Glotmorf on 7 Oct 2003 03:53:33 -0000

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Re: [spoon-discuss] Proto-prop: Patents

On 6 Oct 2003 at 22:44, Baron von Skippy wrote:

> >> -I'd have to edit the patent every time I wanted to
> >> make a new type of Gnome, it looks like.
> >
> >This is a problem.
> -Well, kind of. I mean, the rule has to be edited for every new type
> of Gnome, too, but it seems to me that rules should be easier changed
> than patents.- > >> And once I >> did that, someone else could make a
> slightly >> different patent and make every type of Gnome except >>
> the one I just added. > >This is probably not a problem. Remember, the
> patent >application is a proposal; if someone tries to patent
> >something that already exists, people (probably) won't >vote for it.
> -Probably isn't our friend. When you have three people who control the
> entire supply of a good everyone wants (probably not Gnomes), and
> someone else comes along and says "I'll halve the price," guess which
> wins, ethics or greed?- > >> I think if a society vanishes >>
> mysteriously (I don't plan on quitting, just so >> everyone knows),
> just change or repeal the rules >> that screws up. Losing the ability
> to buy Gnomes >> isn't going to break the game. > >Speaking of
> societies vanishing, if we do end up using >patents we should figure
> out what happens when the >controlling entity ceases to exist. I
> suppose any >patents held would just become Public Domain. > >> Hmm.
> What about this... Patent applications only >> cover the class of
> object (Gnomes, Speeder Upgrades, >> Whoopass and Whoopass
> Accessories), and all of the >> various types of those objects (Fire
> Gnomes, >> Vertical Boosters, Monoliths) have to fit some >>
> definition in the patent (Gnomes are: blahblahblah) >> to be covered
> by it. > >This is probably a better way of doing it. When I >created
> the example, I debated whether or not to list >different types of
> gnomes; I decided to go ahead and >do it just to get the idea out
> there instead of >spending time to figure out how the rules for
> >different types of a patented object would work. I'll >work on it.
> There could be problems, however, if >patent holders could make new
> variations on an object >without any oversight; for example, a Points
> Gnome >that costs 5 points but when squeezed gives you 10.
> -Well, variations would require proposals that changed the rule
> defining the type of object. But anything defined in that rule is (C)
> (TM) (R) (PG-13) the society/player that holds the patent.- > >> If
> someone then attempts to infringe on my patent >> with a similar
> product (Pixies, Homonculi) which is >> like Gnomes but has a silly
> hat on, I can sue them, >> which basically amounts to a CFI with
> damages paid >> if it's found in my favor. Now, I'm assuming I'd >>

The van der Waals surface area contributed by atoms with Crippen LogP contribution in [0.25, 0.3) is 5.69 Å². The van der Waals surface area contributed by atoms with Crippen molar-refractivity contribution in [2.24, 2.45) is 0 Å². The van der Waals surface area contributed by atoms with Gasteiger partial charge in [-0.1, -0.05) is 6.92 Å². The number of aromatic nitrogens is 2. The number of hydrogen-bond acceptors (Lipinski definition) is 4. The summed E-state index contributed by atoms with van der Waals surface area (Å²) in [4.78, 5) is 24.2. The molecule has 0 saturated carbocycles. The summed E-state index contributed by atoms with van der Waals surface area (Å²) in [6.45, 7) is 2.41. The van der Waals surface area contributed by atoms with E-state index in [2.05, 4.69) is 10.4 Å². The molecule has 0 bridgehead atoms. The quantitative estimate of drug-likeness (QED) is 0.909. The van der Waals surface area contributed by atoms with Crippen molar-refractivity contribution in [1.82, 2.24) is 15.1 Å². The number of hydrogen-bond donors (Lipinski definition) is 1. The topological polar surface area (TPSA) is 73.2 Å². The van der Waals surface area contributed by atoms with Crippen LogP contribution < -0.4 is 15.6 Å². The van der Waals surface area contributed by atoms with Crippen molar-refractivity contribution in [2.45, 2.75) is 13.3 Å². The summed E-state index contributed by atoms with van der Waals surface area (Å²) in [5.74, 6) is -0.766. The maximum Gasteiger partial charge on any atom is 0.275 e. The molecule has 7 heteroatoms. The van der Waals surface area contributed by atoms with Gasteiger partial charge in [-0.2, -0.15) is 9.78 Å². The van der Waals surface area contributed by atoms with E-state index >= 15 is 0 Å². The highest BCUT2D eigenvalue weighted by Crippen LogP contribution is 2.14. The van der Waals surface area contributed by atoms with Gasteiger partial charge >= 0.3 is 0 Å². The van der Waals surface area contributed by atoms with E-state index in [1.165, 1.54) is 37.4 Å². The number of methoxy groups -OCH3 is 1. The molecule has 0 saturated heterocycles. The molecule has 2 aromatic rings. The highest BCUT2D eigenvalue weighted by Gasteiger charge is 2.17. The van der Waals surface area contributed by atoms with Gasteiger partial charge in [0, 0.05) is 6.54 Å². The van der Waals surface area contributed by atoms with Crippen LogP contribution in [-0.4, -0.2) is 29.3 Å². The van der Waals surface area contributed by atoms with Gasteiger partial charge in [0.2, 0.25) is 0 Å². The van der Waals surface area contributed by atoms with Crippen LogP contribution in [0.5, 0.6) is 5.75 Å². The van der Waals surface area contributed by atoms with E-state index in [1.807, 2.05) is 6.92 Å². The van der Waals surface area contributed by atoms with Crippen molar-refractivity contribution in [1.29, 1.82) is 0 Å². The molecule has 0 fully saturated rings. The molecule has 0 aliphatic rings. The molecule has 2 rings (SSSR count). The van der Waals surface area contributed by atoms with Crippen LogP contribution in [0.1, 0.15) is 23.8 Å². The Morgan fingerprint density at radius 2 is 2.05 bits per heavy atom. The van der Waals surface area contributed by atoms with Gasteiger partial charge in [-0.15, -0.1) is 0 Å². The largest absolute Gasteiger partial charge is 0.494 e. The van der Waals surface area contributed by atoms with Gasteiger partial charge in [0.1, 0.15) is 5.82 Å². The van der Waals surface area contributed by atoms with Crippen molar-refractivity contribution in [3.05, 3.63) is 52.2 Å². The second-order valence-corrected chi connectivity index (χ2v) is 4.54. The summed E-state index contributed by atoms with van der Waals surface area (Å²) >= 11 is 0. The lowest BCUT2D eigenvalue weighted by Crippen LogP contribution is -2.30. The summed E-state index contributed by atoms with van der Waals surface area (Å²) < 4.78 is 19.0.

> have to sue them while the proposal that would make >> Pixies into
> something Gnome-like is still on the >> ballot. That way, instead of
> letting CFIs repeal >> rules, we can let a Lawsuit CFI perma-shelve a
> >> proposal until it's resolved. Although there /would/ >> need to be
> some sort of safeguard against various >> players (Wonko) dropping in
> a prop like that in the >> eleventh hour the day I go away for a few
> days and >> lose the ability to sue eir ass. That is, a >> safeguard
> other than Dave stopping the Clock for >> four days at the end of
> every nweek. Not coming up >> with anything there.- > >The lawsuit
> thing could work; I'll think about it when >I get a chance to work on
> the prop some more. Maybe >players could vote Infringing on a patent
> prop; if the >Infringing votes had a plurality, then a lawsuit would
> >be issued. > -We certainly do need more of a judicial system here.
> The only effect of an illegal action at the moment is that it
> mysteriously didn't happen. I think I might prefer to let it sort of
> happen and then punish the person who did it. Obviously, I don't mean
> we penalize everyone who sends a message to the wrong forum - I'm
> thinking something like the real legal system, where a lot of laws are
> there, but not really enforced, but some crimes are simply too serious
> and real action has to be taken... unless of course the entire jury is
> bribed... on the other hand, writing a rule based on something
> inherently de facto is kind of hard.-

First off, I'm having problems with your in-line comments, 
Baron.  One of us has an email client that isn't formatting 
those cleanly.  Could well be me.

Now...the patent doesn't have to be edited for each new type 
of gnome.  After all, you can just come up with another patent 
that makes use of these things called "gnomes" that exist as a 
result of another patent, without conveying any of the 
technology associated with the original other 
words, if you're selling marshmallows, you should probably see 
no problem with someone who wants to invent and patent smores, 
since e'll have to get eir marshmallows from you.

Granted, this might well result in a shitload of patents.  But 
since it's all text, and it'd have to be added to the single 
patent or the ruleset anyway, is that really a problem?


The Ivory Mini-Tower: a blog study in Social Technology.

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